esque propaganda. Moreover, the presentation of Chavez's relation to Castro is played up and used to hint at his authoritarian fantasies that have yet to fully manifest themselves. We shouldn't forget that the opposition has used this line as a talking point for quite some time: "Chavez wants Venezuela to be exactly like Cuba!" PBS seems to have cribbed it right from the headlines of opposition outlets.

One thing I found disturbing was that the documentary rarely mentioned figures about turnout, margins of victory, or democratic mandate for the Revolution. During talk of Chavez's loss during the push for Constitutional reform in 2007, we hear almost nothing about the statistical dynamics of the result. The "por ahora" slogan is spun as a "threat" that the government will "punish democratic decision-makers who buck their will", rather than an injunction to continue fighting for the reforms and social transformation for which the government stands. We heard nothing of the turnout figures which clearly showed that the opposition picked up virtually no more votes in absolute terms than they garnered in 2006, but merely benefited from lower turnout.

The entire discussion of is one-sided. The bullshit about it being a 'free speech issue' is gobbled up, since it so neatly fits in with what we are encouraged to think prior to hearing any facts about Venezuela: in the words of our media, Venezuela is ruled by "a thug", "paranoiac", "dictatorial", a "ruinous and radical leftist demagogue", who is "autocratic." The Economist probably has the rights to this smash-hit tune among the Anglo-American business press.

We hear nothing about RCTV's direct involvement with the 2002 coup.

And on the topic of the coup, the most critical thing that the documentary offers us is a quote by a Chavista official that the US Government might, potentially, have given the coup its blessing, or possibly even helped. That insinuation was left at that. This isn't being 'objective', this is deception. There is absolutely no way to maintain that the US govt did not give the coup its 'blessing'... look at its public statements before and after. They were unambiguously anti-Chavez and pro-opposition and they immediately recognized the illegitimate government the second it went on private television and proclaimed that it had taken power. Moreover, US involvement with the opposition in terms of giving aid and support to the coup-plotters is well documented. This isn't some crazy, out-of-the-blue anomaly to US foreign policy in Latin America, but a continuation of a time honored tradition wherein the US participates in violent overthrows of democratically elected Left governments. A little historical context might have been helpful here, but none was in the offering. The US foreign policy aparatus, let us not forget, is a shinging beacon of freedom that inspires the whole world. And we betray this Absolute Truth only at our own peril, and on pain of succumbing to 'anti-Americanism'. (For a far more extensive and sober documentary look at the 2002 coup, check this video out).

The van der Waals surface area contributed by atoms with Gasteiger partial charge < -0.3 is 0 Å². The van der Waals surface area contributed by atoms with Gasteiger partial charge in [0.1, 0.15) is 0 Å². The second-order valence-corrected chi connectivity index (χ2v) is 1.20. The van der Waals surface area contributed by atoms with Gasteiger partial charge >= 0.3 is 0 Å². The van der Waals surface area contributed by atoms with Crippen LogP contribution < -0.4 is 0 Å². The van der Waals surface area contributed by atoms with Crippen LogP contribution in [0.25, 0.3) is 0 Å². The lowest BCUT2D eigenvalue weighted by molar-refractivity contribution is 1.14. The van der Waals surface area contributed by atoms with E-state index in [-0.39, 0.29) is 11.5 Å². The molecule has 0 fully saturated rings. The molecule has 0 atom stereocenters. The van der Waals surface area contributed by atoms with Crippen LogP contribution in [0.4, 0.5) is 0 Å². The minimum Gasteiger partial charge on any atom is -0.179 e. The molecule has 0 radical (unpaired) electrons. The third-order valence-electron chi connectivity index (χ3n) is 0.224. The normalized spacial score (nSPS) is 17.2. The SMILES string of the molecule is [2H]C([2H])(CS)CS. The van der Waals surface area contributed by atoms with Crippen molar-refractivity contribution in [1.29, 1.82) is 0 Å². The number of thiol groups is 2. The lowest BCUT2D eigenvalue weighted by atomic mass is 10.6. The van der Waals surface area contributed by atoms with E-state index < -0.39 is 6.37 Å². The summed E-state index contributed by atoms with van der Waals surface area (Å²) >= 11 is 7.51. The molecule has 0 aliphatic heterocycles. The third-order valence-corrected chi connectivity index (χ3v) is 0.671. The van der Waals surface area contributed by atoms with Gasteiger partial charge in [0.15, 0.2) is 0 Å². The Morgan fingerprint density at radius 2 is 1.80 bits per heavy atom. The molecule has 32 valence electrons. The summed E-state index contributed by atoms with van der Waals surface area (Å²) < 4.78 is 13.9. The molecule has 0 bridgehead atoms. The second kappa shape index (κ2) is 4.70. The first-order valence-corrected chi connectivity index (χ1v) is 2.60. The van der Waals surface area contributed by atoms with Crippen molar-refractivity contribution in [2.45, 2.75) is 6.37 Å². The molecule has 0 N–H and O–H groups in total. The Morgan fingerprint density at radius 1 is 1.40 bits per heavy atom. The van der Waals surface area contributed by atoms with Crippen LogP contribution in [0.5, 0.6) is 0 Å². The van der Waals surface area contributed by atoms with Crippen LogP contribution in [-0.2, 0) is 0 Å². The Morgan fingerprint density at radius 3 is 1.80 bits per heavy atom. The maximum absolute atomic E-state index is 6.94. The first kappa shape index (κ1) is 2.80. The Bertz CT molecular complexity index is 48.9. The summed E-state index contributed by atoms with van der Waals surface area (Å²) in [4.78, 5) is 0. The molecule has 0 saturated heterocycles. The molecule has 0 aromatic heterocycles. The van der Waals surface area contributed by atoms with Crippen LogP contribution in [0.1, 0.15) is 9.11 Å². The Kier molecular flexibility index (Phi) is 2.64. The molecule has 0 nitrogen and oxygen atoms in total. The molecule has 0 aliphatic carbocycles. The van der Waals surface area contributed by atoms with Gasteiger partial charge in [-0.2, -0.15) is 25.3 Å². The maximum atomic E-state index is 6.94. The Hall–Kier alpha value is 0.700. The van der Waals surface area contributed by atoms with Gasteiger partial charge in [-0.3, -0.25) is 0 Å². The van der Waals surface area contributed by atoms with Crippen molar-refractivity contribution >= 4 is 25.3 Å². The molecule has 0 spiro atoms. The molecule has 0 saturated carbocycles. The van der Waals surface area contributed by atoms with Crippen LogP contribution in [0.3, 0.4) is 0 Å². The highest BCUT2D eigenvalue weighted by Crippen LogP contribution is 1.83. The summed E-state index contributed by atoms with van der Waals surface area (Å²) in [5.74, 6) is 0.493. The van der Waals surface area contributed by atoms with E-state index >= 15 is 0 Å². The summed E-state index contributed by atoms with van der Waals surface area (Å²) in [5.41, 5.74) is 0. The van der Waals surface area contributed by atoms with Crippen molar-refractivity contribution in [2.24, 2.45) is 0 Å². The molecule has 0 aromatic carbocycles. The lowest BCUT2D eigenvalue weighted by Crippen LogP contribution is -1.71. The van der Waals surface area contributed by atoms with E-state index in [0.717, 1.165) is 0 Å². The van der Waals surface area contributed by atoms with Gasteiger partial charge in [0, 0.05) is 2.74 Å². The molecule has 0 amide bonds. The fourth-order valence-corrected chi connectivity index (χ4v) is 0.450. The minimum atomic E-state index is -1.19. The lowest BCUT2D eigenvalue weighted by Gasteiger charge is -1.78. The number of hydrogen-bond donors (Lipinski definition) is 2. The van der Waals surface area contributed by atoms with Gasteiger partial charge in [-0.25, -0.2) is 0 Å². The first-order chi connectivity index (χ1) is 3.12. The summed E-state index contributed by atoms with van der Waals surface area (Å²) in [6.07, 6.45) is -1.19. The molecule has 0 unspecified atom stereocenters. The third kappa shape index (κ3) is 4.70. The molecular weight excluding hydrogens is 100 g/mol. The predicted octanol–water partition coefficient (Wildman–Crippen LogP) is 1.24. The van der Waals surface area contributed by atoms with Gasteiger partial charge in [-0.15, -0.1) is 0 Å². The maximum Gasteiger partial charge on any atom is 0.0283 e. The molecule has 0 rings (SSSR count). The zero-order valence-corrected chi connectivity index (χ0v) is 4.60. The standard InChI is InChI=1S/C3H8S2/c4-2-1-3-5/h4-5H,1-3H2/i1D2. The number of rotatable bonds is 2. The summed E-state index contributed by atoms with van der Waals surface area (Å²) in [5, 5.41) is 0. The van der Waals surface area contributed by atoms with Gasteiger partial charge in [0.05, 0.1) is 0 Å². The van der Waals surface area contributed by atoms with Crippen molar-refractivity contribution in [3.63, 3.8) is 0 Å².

After the coverage of the coup in the documentary, one is left puzzled how Chavez came back to power. They don't really give you enough information to understand the dynamics that forced the coup to fail, other than insinuating that the slum-dwellers from the shacks of Caracas came down from their perch to protest. This is atrocious coverage of the event. Nothing is said about the rank-and-file loyalty of soldiers in the military who refused to go along with the plot. Nothing is said about the conduct of the opposition leaders during the coup, the RCTV involvement with the coup, etc. There is no moralistic condemnation of the coup in the way that there is throughout the entire documentary about how Chavez silences dissent, etc. This is bullshit.

The only ardent pro-Chavez interviewees are slum-dwellers who are made to look as though they are nothing more than uneducated adorers of a man whose policies they cannot comprehend. Leave the commentary to the learned light-skinned men who know better.